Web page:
• Analysis: This is appropriate performance feedback on military skills. While it might be argued that public criticism may “embarrass” a cadet, any conscientious cadet should feel a small amount of chagrin or embarrassment for failing to do his best and meet basic standards.
example 2
Example 2:
  • “LOOK FORWARD, CADETS! AT ‘ATTENTION’ YOUR EYES SHOULD BE LOOKING FORWARD, NOT AT THE OTHER FLIGHT!” (Said in a loud tone from a distance to a group of cadets.)
  • Analysis: This is an appropriate group criticism providing feedback on basic military skills and encourages cadets to meet the standards. Often leaders must speak loudly to be heard at a distance, particularly when addressing groups.
example 3
Example 3:
  • Analysis: This is most likely an appropriate combination of motivation, task focus, and behavioral feedback provided to a group. Note that it was delivered to the flight as a whole, and is designed to increase the cadets’ desire to work as an effective team.
example 4
Example 4:
  • “OUTSTANDING! KEEP IT UP! GOOD JOB! (Said in a very loud tone to a group of cadets during a mile run.)
  • It is always appropriate to encourage cadets to perform at their best. Often leaders must speak very loudly or even shout to be heard at a distance.
going hollywood don t
Going Hollywood – Don’t!!!!
  • Occasionally cadets may be “inspired” after watching movies like Full Metal Jacket, An Officer and a Gentleman, or The D.I., and attempt to emulate fictional drill instructors at CAP activities by screaming and shouting colorful epithets and demeaning comments. CP leaders should be alert to this risk, and immediately correct the situation by counseling the cadet. “The measure of leadership is not loudness.”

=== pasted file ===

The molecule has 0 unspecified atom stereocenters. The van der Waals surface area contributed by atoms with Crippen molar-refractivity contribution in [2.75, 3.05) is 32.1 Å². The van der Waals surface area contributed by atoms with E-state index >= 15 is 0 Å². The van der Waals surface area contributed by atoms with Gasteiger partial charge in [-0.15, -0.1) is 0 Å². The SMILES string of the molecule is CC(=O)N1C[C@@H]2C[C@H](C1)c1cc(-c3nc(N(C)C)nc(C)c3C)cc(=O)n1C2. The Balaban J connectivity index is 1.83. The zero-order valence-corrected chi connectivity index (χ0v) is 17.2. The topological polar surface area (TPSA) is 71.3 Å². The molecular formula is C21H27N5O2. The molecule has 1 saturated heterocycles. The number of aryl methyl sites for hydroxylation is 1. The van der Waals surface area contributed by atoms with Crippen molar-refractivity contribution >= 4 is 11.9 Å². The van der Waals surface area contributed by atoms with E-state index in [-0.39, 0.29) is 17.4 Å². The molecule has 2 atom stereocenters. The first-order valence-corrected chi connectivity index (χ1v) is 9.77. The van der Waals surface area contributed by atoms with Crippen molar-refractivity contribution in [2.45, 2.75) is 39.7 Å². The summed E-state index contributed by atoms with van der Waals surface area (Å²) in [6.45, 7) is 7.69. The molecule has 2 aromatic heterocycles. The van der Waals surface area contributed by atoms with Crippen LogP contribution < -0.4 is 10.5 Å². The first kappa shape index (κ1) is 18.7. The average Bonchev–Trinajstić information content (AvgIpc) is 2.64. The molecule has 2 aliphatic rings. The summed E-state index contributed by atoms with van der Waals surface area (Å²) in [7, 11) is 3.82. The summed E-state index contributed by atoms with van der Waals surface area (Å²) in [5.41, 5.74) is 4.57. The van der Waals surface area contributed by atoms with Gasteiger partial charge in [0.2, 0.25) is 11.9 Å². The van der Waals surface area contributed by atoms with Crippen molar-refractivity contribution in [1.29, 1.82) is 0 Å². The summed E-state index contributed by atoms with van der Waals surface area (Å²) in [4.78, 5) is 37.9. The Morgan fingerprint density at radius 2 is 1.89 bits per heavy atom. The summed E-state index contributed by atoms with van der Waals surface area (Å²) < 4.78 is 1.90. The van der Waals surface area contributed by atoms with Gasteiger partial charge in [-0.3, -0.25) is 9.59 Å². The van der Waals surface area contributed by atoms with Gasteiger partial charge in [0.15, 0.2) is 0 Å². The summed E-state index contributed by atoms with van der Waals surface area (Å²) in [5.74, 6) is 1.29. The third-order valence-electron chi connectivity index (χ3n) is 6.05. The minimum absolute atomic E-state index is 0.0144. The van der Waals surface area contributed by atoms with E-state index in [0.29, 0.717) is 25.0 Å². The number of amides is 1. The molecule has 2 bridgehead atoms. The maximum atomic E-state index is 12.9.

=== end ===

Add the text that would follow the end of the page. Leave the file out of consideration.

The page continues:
but what about encampment
But what about Encampment???
  • Cadets commonly receive intense military skills instruction (dorms, uniforms, PT, etc).
  • They differ from meetings:
    • Length of activity
    • Kinds of instruction received
    • Staff Training (SSE, STW1/2, EPS, RST)
  • Intensity starts high then goes down as curriculum shift to academic instruction and performance improves.
training level at encampment
Training Level at Encampment
  • First few days of encampment
  • Basic cadet schools
  • Formations and drill and ceremonies at unit meetings.
  • Physical Training
part 4b intensity levels in the cap cadet program
Part 4b: Intensity Levels in the CAP Cadet Program
  • Level 2: Academic Instruction and Normal Duties:
    • Intensity is lessened to facilitate classroom instruction.
    • Encourages to interact with instructors in a respectful manner.
    • Focus is on learning the academic topic, NOT basic military skills
level 2 classroom
Level 2: Classroom
  • May call room to attention at beginning and end of the class.
  • It is not appropriate to do the following:
    • Shouted responses
    • “Sitting at attention”
  • Level 2 is used at advanced cadet training activities such as NCSAs, Region Cadet Leadership Schools, Etc.
level 2 normal duties
Level 2: Normal Duties
  • During normal office duties
    • Interact with seniors, civilians and fellow cadets in a respectful and businesslike manner.
    • Focus is performing duties at hand.
      • Meetings
        • Briefings
        • Counseling sessions
        • Review Boards
        • ES Work (including field work)
        • Tours
        • Interacting with the public
        • Etc
level 2 standards
Level 2: Standards
  • Continue to be held to high standards in observing Air Force Customs and Courtesies.